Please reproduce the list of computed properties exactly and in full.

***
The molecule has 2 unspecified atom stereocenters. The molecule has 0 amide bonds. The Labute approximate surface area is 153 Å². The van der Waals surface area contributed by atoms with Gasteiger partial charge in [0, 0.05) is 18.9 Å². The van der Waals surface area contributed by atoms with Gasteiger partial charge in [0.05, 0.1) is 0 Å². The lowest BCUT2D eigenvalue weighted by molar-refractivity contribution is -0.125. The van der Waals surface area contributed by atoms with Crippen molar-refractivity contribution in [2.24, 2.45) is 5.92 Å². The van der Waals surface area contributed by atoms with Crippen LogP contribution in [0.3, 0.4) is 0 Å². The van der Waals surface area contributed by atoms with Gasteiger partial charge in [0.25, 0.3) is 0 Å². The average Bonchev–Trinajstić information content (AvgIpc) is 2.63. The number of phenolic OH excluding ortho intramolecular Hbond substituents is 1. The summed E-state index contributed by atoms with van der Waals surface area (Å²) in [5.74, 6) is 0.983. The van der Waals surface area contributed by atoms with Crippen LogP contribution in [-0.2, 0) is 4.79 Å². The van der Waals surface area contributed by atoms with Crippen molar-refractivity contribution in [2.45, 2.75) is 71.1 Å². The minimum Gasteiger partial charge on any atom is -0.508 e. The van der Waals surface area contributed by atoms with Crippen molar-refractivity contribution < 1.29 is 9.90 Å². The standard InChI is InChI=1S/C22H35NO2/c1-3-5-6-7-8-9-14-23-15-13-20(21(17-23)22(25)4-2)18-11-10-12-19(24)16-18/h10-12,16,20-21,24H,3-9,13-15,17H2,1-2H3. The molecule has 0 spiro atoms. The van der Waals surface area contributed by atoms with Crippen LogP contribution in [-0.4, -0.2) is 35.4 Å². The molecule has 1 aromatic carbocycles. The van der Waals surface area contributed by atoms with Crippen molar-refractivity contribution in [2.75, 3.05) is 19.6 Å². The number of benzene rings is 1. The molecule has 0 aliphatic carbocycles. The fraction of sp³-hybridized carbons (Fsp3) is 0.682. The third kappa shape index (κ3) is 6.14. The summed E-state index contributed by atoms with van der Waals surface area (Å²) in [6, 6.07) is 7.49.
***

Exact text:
The molecule has 2 unspecified atom stereocenters. The molecule has 0 amide bonds. The Labute approximate surface area is 153 Å². The van der Waals surface area contributed by atoms with Gasteiger partial charge in [0, 0.05) is 18.9 Å². The van der Waals surface area contributed by atoms with Gasteiger partial charge in [0.05, 0.1) is 0 Å². The lowest BCUT2D eigenvalue weighted by molar-refractivity contribution is -0.125. The van der Waals surface area contributed by atoms with Crippen molar-refractivity contribution in [2.24, 2.45) is 5.92 Å². The van der Waals surface area contributed by atoms with Crippen LogP contribution in [0.3, 0.4) is 0 Å². The van der Waals surface area contributed by atoms with Gasteiger partial charge in [0.25, 0.3) is 0 Å². The average Bonchev–Trinajstić information content (AvgIpc) is 2.63. The number of phenolic OH excluding ortho intramolecular Hbond substituents is 1. The summed E-state index contributed by atoms with van der Waals surface area (Å²) in [5.74, 6) is 0.983. The van der Waals surface area contributed by atoms with Crippen LogP contribution in [-0.2, 0) is 4.79 Å². The van der Waals surface area contributed by atoms with Crippen molar-refractivity contribution in [2.45, 2.75) is 71.1 Å². The minimum Gasteiger partial charge on any atom is -0.508 e. The van der Waals surface area contributed by atoms with Crippen molar-refractivity contribution < 1.29 is 9.90 Å². The standard InChI is InChI=1S/C22H35NO2/c1-3-5-6-7-8-9-14-23-15-13-20(21(17-23)22(25)4-2)18-11-10-12-19(24)16-18/h10-12,16,20-21,24H,3-9,13-15,17H2,1-2H3. The molecule has 0 spiro atoms. The van der Waals surface area contributed by atoms with Crippen LogP contribution in [-0.4, -0.2) is 35.4 Å². The molecule has 1 aromatic carbocycles. The van der Waals surface area contributed by atoms with Crippen molar-refractivity contribution in [2.75, 3.05) is 19.6 Å². The number of benzene rings is 1. The molecule has 0 aliphatic carbocycles. The fraction of sp³-hybridized carbons (Fsp3) is 0.682. The third kappa shape index (κ3) is 6.14. The summed E-state index contributed by atoms with van der Waals surface area (Å²) in [6, 6.07) is 7.49.